September 20, 2023/Orthopaedics/Hip & Knee

Unicompartmental Knee Arthroplasty Could Be Right for 50% of Patients With Osteoarthritis

When procedure is performed by high-volume surgeons, outcomes are comparable to total knee replacement

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By Alvaro Ibaseta, MD, and Trevor G. Murray, MD


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Prevalence of knee osteoarthritis is high and rising among U.S. adults, with demand for knee arthroplasty estimated to increase 600% by 2030.1 According to one study, 85% of cases present with isolated single-compartment degeneration, most commonly in the medial compartment.2

An alternative to total knee arthroplasty (TKA), unicompartmental knee arthroplasty (UKA) can preserve some ligaments and bone in patients with isolated single-compartment end-stage osteoarthritis. However, while an estimated 45%-50% of patients with knee osteoarthritis could be candidates for UKA, it is pursued in only 5%-8% of cases.2

Low adoption of UKA is attributed primarily to the long learning curve for surgeons as well as registry data that show high revision rates of UKA compared to TKA.3,4 However, recent data challenge conventional concerns and show that UKA is a safe and effective procedure that may be a better option for many patients.

Short- and long-term benefits

UKA is less invasive than TKA and spares noninvolved ligaments and bone. The approach requires limited exposure and no dislocation of the knee joint, which results in significantly less soft-tissue damage (Figure 1). Operative time is shorter, blood loss is reduced, and hospital stays are decreased compared to TKA.

Figure 1. Intraoperative evaluation of isolated medial-compartment osteoarthritis and example of UKA’s ligament- and bone-sparing approach. The medial compartment is exposed and resurfaced, while the patellofemoral and lateral compartments are spared. The ACL and lateral meniscus remain intact, the patellar ligament is minimally disturbed, and the knee is never dislocated.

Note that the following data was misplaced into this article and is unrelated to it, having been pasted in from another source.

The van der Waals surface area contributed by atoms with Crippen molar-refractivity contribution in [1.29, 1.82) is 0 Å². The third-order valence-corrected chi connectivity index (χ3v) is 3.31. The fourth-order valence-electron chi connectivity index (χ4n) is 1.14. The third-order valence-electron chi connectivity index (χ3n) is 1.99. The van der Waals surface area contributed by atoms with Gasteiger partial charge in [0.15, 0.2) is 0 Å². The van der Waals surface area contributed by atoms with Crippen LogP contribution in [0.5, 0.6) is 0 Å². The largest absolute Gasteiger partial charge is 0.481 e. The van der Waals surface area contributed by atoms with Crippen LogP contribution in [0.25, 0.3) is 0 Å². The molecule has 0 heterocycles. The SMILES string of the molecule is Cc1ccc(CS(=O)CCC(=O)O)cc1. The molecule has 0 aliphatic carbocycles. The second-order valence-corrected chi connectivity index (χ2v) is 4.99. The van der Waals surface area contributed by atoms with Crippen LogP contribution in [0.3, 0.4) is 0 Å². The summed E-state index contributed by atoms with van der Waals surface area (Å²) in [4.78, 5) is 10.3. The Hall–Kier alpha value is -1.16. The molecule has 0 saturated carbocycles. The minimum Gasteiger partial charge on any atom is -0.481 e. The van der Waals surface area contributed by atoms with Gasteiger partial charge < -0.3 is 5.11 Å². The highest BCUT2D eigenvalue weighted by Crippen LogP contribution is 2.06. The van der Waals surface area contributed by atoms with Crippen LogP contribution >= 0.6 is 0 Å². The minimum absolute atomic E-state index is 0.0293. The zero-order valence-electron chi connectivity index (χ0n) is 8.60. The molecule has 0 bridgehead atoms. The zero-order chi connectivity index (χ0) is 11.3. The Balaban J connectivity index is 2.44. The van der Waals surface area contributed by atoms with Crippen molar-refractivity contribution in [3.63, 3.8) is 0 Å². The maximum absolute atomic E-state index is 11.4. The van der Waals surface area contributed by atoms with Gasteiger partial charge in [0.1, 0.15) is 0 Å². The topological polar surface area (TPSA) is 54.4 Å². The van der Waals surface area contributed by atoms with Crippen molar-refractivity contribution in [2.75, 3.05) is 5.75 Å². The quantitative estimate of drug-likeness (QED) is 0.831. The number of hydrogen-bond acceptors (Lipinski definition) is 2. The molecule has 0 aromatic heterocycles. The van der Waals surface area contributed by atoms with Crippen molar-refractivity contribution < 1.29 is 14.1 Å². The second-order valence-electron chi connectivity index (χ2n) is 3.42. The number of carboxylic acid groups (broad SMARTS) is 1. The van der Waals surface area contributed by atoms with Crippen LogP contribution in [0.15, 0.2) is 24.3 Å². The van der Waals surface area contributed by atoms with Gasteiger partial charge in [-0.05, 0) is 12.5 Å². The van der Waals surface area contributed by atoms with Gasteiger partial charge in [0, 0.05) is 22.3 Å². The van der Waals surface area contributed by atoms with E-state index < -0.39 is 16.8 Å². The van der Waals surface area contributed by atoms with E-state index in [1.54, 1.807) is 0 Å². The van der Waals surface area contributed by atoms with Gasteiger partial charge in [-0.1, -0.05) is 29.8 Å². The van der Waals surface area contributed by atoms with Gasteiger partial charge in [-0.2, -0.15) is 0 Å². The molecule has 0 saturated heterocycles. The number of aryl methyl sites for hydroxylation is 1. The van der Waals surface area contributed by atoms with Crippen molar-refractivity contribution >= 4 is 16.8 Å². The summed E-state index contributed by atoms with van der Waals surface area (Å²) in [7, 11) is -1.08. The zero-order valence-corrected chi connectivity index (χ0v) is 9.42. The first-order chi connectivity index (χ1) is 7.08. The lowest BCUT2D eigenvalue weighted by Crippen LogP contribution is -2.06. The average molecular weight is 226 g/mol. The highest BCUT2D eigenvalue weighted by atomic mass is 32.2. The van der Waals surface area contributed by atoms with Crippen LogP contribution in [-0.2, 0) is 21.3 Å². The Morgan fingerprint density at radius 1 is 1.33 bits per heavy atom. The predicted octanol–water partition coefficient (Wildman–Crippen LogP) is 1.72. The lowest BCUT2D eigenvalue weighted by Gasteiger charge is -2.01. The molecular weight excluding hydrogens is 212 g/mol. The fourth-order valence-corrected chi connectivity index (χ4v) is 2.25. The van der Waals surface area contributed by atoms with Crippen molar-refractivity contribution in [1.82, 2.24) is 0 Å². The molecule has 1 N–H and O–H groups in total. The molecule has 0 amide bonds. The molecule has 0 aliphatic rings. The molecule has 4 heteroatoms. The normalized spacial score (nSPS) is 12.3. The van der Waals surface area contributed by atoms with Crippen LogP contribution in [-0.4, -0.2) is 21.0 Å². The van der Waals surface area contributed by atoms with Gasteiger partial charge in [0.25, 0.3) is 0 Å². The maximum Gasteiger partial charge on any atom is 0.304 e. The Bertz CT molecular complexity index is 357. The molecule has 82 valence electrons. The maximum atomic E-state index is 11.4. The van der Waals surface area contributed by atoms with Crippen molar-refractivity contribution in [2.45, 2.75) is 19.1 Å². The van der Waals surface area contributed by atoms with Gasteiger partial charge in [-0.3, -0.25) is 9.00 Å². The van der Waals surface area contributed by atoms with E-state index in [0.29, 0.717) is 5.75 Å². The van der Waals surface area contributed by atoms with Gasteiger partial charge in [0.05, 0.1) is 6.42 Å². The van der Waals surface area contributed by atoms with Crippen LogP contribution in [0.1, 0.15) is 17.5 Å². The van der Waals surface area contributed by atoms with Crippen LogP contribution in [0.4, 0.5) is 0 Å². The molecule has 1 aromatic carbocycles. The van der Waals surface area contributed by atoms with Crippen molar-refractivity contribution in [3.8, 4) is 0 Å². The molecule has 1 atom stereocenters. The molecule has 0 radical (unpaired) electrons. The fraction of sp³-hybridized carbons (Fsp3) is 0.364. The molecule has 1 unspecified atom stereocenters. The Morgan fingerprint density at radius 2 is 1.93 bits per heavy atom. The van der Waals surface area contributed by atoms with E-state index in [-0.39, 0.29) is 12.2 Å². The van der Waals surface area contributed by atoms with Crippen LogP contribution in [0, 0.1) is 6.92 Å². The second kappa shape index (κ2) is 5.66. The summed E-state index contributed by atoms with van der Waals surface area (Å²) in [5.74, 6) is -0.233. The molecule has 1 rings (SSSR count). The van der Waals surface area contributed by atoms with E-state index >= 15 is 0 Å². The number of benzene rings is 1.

In the immediate postoperative period, patients achieve greater range of motion and a higher overall level of activity. In the longer term, UKA offers significantly higher rates of forgettable joints due to preservation of knee kinematics, preservation of bone stock and overall lower morbidity.2


Indications have expanded

Patient selection is considered crucial for long-term success of UKA. Conventionally, indications for UKA have been narrow, with the ideal patient being younger than age 60 and weighing less than 180 lbs., with isolated medial, lateral or patellofemoral osteoarthritis or osteonecrosis; correctable angular deformity less than 15 degrees; flexion contracture less than 5 degrees; and range of motion greater than 90 degrees. Patients have been considered nonideal if they have a high level of activity, exposed bone in the patellofemoral compartment, anterior knee pain, chondrocalcinosis, osteophytes in the opposite compartment, inflammatory arthritis or ACL insufficiency.

However, these conservative criteria are poorly backed by evidence. Multiple recent studies report successful results in patients formerly considered suboptimal for UKA.5

Overall, UKA has become a valid option for the younger patient as an alternative to high tibial osteotomy, showing lower rates of complication and reoperation. UKA is also a valid option for older patients, who may not recover as readily from a more invasive TKA. UKA offers reduced operative time, blood loss and hospital stays, and enables higher levels of activity at discharge.

Why UKA revision rates seem high